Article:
Two years before Gibbs Smith died in 2017, at age 77, he gifted his eponymous publishing house to its 45 employees, transitioning it to an ESOP (employee stock ownership plan). “We’re all shareholders,” said Suzanne Taylor, publisher and chief creative officer of the company. Reflecting on the state of the company now, she added, “Our mission statement remains ‘planet, profits, people,’ and we seek to embody that everyday.”
This year marks the 50th anniversary of the founding of Gibbs Smith, which was started as Peregrine Smith in Santa Barbara, Calif., in 1969, after Smith was encouraged to start the company by his mentor, Alfred A. Knopf. The company moved to Layton, Utah, in 1973; changed its name to Gibbs Smith Publisher; and stayed there ever since.
Fifty years on, the company is best known for its books on design, crafts, and cooking, as well as regional-interest titles and children’s books; it also has a textbook division that publishes supplementary materials and history texts. Gibbs Smith’s backlist now runs 500 titles deep and includes several million-copy bestselling authors, such as Jennifer Adams, author of the BabyLit Primer Classics series, which has sold more than two million copies; Stephanie Ashcraft, author of the 101 Things cooking series, which has more than one million copies sold; and Bart King, who has written numerous children’s and humor books for the publisher.
The education publishing imprint has also been successful, having sold two million units. Thirty states in the U.S. use Gibbs Smith’s curriculum for their elementary and middle school social studies programs, Taylor said, explaining that, overall, the trade business brings in more revenue, but the education side continues to expand.
“We are always changing and refining our lists, congregated around certain categories,” said Taylor, who joined the company 21 years ago. “When I started, there were no kids’ books or cookbooks on the list, and it was much more eclectic. But we saw an opportunity, and since then we have chosen to push strong on the kids and cooking categories, and they have become our bestsellers.”
Gibbs Smith is keen to differentiate from New York publishers. “We like to surprise readers with books that enrich and inspire,” said managing editor Madge Baird, who has been with the company for 45 years. “This might be books like 98.6 Degrees and When All Hell Breaks Loose, both by survivalist Cody Lundin; Talk Southern to Me by YouTube star Julia Fowler; or our bestselling series of titles on vintage travel trailers.”
Often, Taylor said, the authors come to the house not knowing that the company is in Utah. “They get in touch after they have seen some of the books we produce,” she said. “They like the quality and design. They like the fun, high-end look.”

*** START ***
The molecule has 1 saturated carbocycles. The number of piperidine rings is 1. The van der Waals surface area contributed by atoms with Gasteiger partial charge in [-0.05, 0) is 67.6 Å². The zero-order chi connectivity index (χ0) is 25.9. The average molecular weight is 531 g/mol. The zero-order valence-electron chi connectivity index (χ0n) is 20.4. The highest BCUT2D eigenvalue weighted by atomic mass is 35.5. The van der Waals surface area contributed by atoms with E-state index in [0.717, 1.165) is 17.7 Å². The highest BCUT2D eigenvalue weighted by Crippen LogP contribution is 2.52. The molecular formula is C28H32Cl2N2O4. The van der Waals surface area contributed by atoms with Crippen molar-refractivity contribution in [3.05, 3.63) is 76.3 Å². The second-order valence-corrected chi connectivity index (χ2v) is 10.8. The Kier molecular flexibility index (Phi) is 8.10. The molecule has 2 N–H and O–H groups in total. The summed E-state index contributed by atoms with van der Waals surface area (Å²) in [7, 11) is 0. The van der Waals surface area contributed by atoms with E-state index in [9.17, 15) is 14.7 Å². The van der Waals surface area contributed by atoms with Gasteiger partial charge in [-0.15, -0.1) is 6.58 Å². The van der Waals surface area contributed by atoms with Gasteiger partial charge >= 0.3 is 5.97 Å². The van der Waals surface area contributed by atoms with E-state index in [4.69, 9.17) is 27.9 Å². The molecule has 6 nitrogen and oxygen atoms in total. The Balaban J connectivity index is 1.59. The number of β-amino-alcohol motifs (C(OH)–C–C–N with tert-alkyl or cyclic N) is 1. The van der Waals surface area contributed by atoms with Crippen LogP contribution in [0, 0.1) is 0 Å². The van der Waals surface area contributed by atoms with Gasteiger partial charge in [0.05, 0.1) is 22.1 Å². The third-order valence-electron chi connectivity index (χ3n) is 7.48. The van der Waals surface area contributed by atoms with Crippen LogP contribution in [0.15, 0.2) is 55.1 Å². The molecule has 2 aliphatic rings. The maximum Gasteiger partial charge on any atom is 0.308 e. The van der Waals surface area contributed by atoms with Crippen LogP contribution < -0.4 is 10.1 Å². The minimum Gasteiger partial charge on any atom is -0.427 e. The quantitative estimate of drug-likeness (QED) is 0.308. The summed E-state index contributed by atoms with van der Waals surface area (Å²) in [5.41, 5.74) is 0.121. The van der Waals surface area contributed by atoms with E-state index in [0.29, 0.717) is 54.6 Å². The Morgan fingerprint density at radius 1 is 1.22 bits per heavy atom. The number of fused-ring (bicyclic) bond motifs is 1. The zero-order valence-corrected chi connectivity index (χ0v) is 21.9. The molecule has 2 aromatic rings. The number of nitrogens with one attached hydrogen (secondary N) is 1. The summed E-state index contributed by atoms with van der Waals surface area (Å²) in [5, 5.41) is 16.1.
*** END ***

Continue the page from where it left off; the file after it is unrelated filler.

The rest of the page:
Taylor explained that though being out West can mean less attention and media coverage, the locale has numerous advantages, not least of which is a beautiful setting at the base of the Wasatch Mountains, north of Salt Lake City, where the majority of the company’s employees work out of several buildings decorated with bookish graffiti (“Reading is Rad!”) on a working farm. A small flock of sheep, as well as chickens and cats (all profiled on the Gibbs Smith website), vie for attention with the orders coming into the warehouse.
“One time, I had to get off the phone with an author to attend the birthing of a lamb,” said Baird, who first joined the company as a typist working on an IBM Selectric.
In spite of their relative remove from the coasts, the team at Gibbs Smith see themselves as anything but isolated. “We export culture from this pastoral environment all over the world,” said Taylor, citing Oliver Lutz Radtke’s series of humor titles, Chinglish, as books that have been popular overseas, as have been the company’s sidelines, which are stocked at such stores as Waterstones in the U.K. and the American Book Center in Amsterdam.
“Our colophon, a Peregrine falcon, is symbolic of our spirit,” Taylor said. “It’s a bird that goes beyond borders.” It is also symbolic of Gibbs Smith’s commitment to remaining a publisher that flies solo. “It hasn’t been easy—there have been offers to acquire us—but we have always chosen to stay independent.”
So, several years after his death, the legacy of Gibbs Smith lives on. His widow, Catherine, remains on the board of the company, and the employees he left as the custodians of his life’s work stand vigilant, sustaining the values he embodied. “We are a group of explorers and entrepreneurs, curious and saucy salespeople, and marketers, full of great ideas, who love what we do and love being part of something high-energy, clever, and creative,” Taylor said. The consensus at the company, she added, is that there has been no better time to be in publishing. “Now that we have so many tools and so much tech that we can pair with instinct and chutzpah, there are going to be many more surprises coming from us and great times to come.”